The silent video game protagonist may be common in modern video games, usually as a means for developers to place players directly in the shoes of the unnamed warrior to reflect themselves, but it’s roots date back to the arguable grandfather of first-person shooters, 1993’s Doom. For a character without much character at all, the lovingly nicknamed Doomguy has become one of the most charismatic protagonists in the gaming industry, with 2016’s ballsy reboot cementing his iconic status as gaming’s old-school badass marine. Let’s dive into the history behind the unnamed marine and how his lack of personality shined brighter than any actual protagonist today.
1993 was monumental year for gaming. Mortal Kombat II stirred the pot of controversial violence in gaming, Virtua Fighter pushed 3D fighting games to the forefront of the industry, and Doom revolutionized first-person shooters forever. Central to Doom’s plot of battling the diabolical armies of hell was an unnamed marine gifted with supernatural abilities. He donned a green and grey armored spacesuit while holding a shotgun; an image replicated over time that was symbolic of the unrelenting protagonist. Gamers took to popularly nicknaming him “Doomguy”, a creation of Doom’s primary designer John Romero.
In the original Doom, the Doomguy was a space marine stranded on Mars after a failed expedition opened up the gates of hell. Invading demons flooded the facility and killed almost everyone on board except the marine himself, who quickly arms himself with an arsenal of weapons and takes to desecrating everything in his path that moved. In the position of the player, the Doomguy was a vessel for them to project their violent tendencies on a mostly unsuspecting legions of hell. It was a groundbreaking step forward for silent protagonists in video games as his actions and emotions were projected through the complete control of the player – a little nuance that would be vital to 2016’s Doom reboot.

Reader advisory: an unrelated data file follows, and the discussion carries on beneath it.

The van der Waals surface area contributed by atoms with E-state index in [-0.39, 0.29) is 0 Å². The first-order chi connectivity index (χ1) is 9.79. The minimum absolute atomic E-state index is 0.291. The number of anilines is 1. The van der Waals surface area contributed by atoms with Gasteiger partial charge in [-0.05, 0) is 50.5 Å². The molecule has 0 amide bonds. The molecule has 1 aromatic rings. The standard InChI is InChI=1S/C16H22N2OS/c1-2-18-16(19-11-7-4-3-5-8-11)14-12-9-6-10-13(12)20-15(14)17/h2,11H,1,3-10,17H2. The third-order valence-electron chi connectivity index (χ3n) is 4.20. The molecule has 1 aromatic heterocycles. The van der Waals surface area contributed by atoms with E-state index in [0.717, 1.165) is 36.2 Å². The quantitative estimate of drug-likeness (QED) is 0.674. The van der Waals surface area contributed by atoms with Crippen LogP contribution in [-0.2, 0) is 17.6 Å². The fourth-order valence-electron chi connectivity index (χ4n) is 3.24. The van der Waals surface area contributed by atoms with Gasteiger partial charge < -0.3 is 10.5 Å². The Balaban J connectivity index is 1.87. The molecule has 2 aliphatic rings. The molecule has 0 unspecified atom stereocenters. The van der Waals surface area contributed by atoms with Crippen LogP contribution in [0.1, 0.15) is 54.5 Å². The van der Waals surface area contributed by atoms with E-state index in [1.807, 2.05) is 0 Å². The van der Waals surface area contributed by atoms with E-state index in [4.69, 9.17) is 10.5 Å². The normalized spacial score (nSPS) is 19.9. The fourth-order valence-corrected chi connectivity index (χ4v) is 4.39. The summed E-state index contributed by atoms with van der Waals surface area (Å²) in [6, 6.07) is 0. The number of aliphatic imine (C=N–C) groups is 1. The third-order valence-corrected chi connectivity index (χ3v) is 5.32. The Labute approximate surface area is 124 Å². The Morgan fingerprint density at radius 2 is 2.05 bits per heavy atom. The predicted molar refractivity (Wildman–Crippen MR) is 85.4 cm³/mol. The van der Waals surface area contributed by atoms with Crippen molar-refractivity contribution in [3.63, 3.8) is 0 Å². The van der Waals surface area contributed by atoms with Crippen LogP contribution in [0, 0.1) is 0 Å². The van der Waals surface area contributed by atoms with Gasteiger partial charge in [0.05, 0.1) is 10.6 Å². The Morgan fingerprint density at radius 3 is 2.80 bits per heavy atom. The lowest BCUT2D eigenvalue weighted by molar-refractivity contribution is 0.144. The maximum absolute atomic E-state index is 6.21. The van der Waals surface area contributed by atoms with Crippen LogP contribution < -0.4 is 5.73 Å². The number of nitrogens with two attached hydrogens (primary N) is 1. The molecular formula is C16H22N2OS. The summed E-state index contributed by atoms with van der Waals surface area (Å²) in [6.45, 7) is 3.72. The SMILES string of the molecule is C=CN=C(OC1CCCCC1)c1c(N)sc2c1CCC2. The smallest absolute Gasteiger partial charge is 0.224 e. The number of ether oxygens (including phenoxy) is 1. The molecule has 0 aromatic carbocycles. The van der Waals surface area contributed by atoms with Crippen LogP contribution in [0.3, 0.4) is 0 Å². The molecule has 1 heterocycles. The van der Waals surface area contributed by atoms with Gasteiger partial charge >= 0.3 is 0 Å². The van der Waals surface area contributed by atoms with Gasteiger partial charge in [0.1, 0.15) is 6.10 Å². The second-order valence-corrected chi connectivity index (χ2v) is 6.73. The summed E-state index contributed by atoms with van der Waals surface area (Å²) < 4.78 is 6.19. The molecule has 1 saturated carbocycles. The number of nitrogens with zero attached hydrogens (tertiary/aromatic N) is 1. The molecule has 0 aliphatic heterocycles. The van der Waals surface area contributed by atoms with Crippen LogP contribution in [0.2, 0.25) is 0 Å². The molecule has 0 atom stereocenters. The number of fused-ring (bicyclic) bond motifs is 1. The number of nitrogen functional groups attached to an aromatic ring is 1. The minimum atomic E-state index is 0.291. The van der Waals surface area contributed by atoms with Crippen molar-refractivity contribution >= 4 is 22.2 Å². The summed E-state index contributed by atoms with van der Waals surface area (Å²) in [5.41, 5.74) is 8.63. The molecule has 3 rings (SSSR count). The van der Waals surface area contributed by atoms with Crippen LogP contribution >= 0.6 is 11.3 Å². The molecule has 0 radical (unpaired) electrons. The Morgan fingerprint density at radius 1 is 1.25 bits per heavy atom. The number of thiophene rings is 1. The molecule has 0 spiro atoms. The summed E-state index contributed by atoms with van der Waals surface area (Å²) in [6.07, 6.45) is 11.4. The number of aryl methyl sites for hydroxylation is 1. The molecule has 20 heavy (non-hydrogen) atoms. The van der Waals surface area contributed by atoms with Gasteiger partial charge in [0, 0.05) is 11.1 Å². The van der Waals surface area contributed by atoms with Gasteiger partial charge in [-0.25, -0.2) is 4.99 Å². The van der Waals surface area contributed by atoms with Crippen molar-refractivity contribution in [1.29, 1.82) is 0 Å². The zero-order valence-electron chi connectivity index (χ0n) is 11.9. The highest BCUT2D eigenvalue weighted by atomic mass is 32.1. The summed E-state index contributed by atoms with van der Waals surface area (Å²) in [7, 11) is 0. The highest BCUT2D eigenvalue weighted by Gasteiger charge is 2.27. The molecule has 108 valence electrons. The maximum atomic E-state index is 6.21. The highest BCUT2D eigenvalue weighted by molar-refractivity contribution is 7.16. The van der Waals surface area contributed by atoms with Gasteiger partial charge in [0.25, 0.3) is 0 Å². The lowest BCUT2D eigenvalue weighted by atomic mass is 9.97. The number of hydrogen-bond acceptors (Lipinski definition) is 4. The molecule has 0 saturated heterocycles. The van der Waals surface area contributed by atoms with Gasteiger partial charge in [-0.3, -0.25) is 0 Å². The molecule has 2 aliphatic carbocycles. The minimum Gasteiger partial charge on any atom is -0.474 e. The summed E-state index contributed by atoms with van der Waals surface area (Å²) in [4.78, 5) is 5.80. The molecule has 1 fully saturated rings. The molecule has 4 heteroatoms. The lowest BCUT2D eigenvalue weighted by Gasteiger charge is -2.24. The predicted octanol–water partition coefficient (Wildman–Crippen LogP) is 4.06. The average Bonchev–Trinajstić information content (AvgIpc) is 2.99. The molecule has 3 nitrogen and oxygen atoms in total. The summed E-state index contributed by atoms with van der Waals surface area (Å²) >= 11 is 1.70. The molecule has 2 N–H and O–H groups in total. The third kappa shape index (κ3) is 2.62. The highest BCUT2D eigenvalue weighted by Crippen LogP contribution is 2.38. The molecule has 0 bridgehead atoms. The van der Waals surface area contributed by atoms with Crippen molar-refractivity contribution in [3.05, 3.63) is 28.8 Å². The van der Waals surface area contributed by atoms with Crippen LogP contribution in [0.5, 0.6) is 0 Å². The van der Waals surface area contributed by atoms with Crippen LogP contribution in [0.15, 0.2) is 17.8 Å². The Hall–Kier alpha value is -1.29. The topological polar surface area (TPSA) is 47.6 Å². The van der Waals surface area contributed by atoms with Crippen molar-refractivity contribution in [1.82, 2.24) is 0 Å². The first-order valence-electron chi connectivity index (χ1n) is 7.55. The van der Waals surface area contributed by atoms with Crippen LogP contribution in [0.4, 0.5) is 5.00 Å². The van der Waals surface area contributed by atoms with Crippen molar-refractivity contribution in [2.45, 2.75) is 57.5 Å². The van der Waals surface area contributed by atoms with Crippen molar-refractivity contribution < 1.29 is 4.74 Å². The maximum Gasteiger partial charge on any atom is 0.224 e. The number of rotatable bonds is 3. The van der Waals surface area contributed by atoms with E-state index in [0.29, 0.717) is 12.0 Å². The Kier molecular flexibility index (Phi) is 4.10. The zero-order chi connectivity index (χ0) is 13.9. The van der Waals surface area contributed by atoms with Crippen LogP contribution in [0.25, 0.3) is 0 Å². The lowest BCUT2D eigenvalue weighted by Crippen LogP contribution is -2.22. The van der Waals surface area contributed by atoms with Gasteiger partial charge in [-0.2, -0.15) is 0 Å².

Doomguy’s utter apathy to the horrific events unfolding around him played into the believability of his rigid persona. An unfazed, almost violently psychopathic marine with little to no emotion, he posed as an unflinching threat to the demons of hell, turning the tides of what is usually expected in a video games’ horror setting of being scared and running. In the eyes of the demons, Doomguy was the one exception to their dominance and power. With his seemingly supernatural abilities of inhumane strength, reflexes and agility, Doomguy was the formidable opponent that empowered the player past the point of realism and fear. The game encouraged players to be fearless in the face of the horror by rewarding them with an unwavering one-man army; something that only a few games have managed to successfully achieve without resorting to gimmicks or ludicrous character degradation.
In 2016’s critically and commercially acclaimed Doom reboot, courtesy of Bethesda, id Software capitalized on the Doomguy’s formidable presence against the demons, giving him a kind of tongue-in-cheek backstory about being a legendary warrior that would cause the inhabitants of hell to quiver in fear. They referred to him as the Doom Slayer – a fitting title for a character that prided himself in being a force of destructive nature as opposed to an ordinary space marine – all cleverly in control of the player. The results were a fantastic bloodbath of gore, violence, and risky heretic undertones that perfectly encapsulated the experience of the game as well as the unstable, bloodlust mindset of its protagonist.
Doomguy took his place among the greats of the video game world the moment he cocked back a shotgun and probably smiled with glee as he thought of the damage he was about to lay to an unsuspecting group of demons. While most games attempt to layer their main characters with detailed backstories and intricate characteristics, id Software’s space marine was a surprisingly simple design – an experiment in how our own personalities can rub off on an empty vessel of a protagonist that plays to our expectations of what we want to see in a video game soldier. There’s a little Doomguy in us all.